Karawan review – A free, inspiring treat of a game

Escaping the cataclysm is more fun in Karawan, a free, bite-sized game where your route is circuitous.
karawan review

I love games that are concise enough to appreciate during my lunch break; bite-sized experiences that are easily digestible and, yes, maybe I’m hungry because I’m so focused on devouring this latest delight, Karawan, that I keep forgetting to eat. Over three midday meals, I have strived to lead innocent people away from their crumbling world, those eager to leave and those resigned to floating gently away. 

The immediate choice in Karawan is where to move, in a way that is part The Curious Expedition, part Snake.

If you have wood, you can build caravans and collect villagers, who will follow you in a line and gather food (for survival), wood (for caravans and bridges) and ore (for magic), but only if you’re carefully dragging them directly past resource-rich hexes. Your goals are to explore, path strategically, cast spells (sparingly) and, after several attempts, solve the three maps presented. One is a longer, balanced journey, and the others are smaller, devious puzzles. 

karawn review screenshot

Levels are handcrafted, not procedurally generated, which causes me to wonder how the developers planned for possible routes.

Are there certain resources that will lure me in the wrong direction? Is there a way to save every village? How many times can I harvest a berry bush before I have lingered too long? I’ve never so desperately wanted a level editor to fiddle with. I imagine that designing an evocative and challenging scenario would take time, and that it would need to be thoroughly tested, but I just wanted more, even if I had to make it myself.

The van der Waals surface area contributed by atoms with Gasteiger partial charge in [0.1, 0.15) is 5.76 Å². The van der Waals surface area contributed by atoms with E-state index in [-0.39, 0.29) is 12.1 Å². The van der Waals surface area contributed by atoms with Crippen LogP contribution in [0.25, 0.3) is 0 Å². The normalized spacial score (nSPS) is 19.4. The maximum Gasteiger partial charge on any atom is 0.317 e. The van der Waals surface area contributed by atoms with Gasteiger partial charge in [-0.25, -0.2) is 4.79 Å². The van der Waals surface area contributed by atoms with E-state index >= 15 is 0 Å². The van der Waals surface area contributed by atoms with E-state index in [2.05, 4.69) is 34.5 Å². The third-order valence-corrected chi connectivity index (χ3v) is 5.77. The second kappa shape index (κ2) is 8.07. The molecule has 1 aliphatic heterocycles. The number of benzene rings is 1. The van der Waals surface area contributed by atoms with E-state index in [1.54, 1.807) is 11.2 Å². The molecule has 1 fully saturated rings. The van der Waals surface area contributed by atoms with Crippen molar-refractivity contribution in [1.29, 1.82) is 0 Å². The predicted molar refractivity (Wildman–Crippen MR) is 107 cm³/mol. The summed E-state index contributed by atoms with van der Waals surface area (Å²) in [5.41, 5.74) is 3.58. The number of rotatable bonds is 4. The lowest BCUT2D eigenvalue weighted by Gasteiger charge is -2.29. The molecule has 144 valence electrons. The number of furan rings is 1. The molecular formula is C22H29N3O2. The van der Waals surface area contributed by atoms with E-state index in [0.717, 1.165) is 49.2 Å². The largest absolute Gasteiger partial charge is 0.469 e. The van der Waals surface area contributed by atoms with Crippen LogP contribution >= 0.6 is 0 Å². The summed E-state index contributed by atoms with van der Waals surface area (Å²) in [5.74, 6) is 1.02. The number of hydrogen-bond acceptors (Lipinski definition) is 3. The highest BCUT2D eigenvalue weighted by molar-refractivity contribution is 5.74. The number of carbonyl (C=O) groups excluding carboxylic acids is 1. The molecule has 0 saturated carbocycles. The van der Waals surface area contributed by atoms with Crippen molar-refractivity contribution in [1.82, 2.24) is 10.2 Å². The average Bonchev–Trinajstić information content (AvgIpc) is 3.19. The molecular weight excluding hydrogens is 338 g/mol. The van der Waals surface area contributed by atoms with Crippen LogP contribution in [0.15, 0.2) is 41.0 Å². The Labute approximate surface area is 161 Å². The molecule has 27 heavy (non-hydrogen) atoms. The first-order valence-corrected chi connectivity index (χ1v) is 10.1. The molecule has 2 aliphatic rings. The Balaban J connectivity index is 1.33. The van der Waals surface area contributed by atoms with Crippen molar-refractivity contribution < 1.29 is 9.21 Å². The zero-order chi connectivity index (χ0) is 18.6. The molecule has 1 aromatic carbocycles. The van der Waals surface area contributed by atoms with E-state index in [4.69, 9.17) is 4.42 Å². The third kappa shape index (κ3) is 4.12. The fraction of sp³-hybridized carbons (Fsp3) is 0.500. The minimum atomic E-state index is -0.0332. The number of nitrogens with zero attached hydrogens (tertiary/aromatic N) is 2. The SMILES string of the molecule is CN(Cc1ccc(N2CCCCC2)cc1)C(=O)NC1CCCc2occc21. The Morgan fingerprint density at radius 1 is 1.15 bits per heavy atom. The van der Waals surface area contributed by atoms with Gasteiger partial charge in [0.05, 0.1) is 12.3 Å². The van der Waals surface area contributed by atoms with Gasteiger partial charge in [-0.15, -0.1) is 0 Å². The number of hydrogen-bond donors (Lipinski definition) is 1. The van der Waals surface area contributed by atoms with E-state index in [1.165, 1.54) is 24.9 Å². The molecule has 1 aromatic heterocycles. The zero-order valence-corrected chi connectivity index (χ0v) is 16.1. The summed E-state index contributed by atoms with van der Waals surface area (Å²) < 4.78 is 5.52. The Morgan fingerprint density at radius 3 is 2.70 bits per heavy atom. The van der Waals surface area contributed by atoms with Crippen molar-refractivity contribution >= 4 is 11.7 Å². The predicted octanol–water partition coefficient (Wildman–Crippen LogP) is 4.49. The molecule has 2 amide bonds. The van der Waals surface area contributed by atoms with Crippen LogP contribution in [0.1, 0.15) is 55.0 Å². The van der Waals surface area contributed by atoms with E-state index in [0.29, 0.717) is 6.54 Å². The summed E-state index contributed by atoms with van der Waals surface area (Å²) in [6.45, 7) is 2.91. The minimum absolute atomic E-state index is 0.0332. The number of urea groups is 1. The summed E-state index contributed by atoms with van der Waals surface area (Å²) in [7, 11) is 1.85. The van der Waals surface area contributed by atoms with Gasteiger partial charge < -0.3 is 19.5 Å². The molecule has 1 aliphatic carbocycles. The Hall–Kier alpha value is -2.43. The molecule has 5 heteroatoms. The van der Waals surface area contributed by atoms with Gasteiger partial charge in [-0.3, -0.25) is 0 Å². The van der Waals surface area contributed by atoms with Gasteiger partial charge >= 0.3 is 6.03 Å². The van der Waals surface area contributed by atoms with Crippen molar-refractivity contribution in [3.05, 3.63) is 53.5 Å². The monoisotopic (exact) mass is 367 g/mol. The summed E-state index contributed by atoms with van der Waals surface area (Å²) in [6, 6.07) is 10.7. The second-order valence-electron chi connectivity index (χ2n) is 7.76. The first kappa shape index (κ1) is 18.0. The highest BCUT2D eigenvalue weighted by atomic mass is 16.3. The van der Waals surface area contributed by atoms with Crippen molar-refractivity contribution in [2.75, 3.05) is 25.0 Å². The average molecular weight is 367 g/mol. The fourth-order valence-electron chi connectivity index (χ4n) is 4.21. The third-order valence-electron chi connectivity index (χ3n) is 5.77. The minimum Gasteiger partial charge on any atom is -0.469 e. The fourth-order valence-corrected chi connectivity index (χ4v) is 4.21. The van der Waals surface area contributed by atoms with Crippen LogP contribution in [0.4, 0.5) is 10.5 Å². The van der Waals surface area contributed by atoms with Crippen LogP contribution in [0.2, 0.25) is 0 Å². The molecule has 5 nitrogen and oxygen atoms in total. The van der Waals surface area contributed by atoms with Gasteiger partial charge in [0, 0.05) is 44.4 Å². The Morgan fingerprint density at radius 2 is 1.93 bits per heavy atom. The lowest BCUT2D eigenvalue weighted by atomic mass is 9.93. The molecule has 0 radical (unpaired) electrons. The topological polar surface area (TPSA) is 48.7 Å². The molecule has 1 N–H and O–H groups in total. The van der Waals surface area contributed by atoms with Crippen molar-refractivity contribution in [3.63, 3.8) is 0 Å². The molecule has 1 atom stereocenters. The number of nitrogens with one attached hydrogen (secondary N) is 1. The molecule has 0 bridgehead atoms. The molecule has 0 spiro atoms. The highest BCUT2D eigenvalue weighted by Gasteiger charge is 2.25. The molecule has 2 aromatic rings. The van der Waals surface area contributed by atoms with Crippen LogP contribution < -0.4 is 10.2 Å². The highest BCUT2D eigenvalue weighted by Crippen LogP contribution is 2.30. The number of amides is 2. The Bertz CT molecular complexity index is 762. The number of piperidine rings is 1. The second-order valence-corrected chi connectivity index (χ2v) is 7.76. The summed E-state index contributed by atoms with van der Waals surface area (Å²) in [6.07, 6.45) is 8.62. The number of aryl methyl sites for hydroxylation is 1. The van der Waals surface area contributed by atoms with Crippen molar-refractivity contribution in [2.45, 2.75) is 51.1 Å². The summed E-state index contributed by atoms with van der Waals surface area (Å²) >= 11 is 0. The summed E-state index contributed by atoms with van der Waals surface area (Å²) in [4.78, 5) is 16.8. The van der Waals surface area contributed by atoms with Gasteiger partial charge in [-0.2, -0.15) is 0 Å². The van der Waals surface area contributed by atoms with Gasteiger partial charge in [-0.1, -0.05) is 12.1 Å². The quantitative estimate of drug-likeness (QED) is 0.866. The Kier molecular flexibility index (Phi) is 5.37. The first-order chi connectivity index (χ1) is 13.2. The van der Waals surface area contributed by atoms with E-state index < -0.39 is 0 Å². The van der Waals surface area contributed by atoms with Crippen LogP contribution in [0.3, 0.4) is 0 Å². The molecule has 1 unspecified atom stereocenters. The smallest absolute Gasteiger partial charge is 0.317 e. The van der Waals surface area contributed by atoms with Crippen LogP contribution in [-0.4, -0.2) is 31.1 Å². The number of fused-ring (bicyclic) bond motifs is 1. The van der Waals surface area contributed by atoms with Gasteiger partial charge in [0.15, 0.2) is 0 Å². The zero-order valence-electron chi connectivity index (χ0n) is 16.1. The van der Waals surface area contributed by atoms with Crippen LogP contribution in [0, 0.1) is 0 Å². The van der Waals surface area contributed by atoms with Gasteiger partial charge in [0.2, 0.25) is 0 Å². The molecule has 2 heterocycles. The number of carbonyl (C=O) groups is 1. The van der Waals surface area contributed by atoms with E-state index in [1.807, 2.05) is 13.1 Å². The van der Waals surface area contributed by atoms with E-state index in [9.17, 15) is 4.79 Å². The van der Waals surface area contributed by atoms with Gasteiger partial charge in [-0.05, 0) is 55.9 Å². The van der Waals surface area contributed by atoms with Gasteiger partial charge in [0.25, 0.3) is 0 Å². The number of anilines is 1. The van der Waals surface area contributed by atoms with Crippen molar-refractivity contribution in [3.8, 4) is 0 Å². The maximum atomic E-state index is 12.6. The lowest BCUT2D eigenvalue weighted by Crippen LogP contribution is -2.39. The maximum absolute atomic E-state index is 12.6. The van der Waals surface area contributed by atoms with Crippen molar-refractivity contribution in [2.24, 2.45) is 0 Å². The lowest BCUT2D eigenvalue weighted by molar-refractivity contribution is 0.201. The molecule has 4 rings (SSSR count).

Created for the Ludum Dare game jam, these few straightforward ideas and game pieces evolve as a kind of conversation, in which the developer challenges the player to be observant. There are places you can cross the river. There is a shortcut, if you can unblock it. And I would say that once you understand how it works, magic is just a little overpowered. But these parts come together so seamlessly.

Given that Karawan is free and can be played in a browser, it’s a treat, to be enjoyed when time is limited. My enduring impression is of the sad guitar music – I picture a lonely man sitting on the roof of the last caravan, strumming a lament for every village, tree and berry bush succumbing to the void, waiting patiently to either fall in, or run out of food. What happens then? Don’t ask. It’ll ruin your lunch. 

4 stars: ★★★★

Platforms: PC
Developer: BippinBits
Release: 14 January 2022 

Karawan is free to play in your browser or download.

Meghann O’Neill is a videogame roustabout, with a patchwork career spanning reviews, composition and education, often all three at the same time. She loves the creativity and cleverness that independent developers bring to the medium, especially in Australia. She’d love you to tell her about your game at @indiegames_muso on Twitter.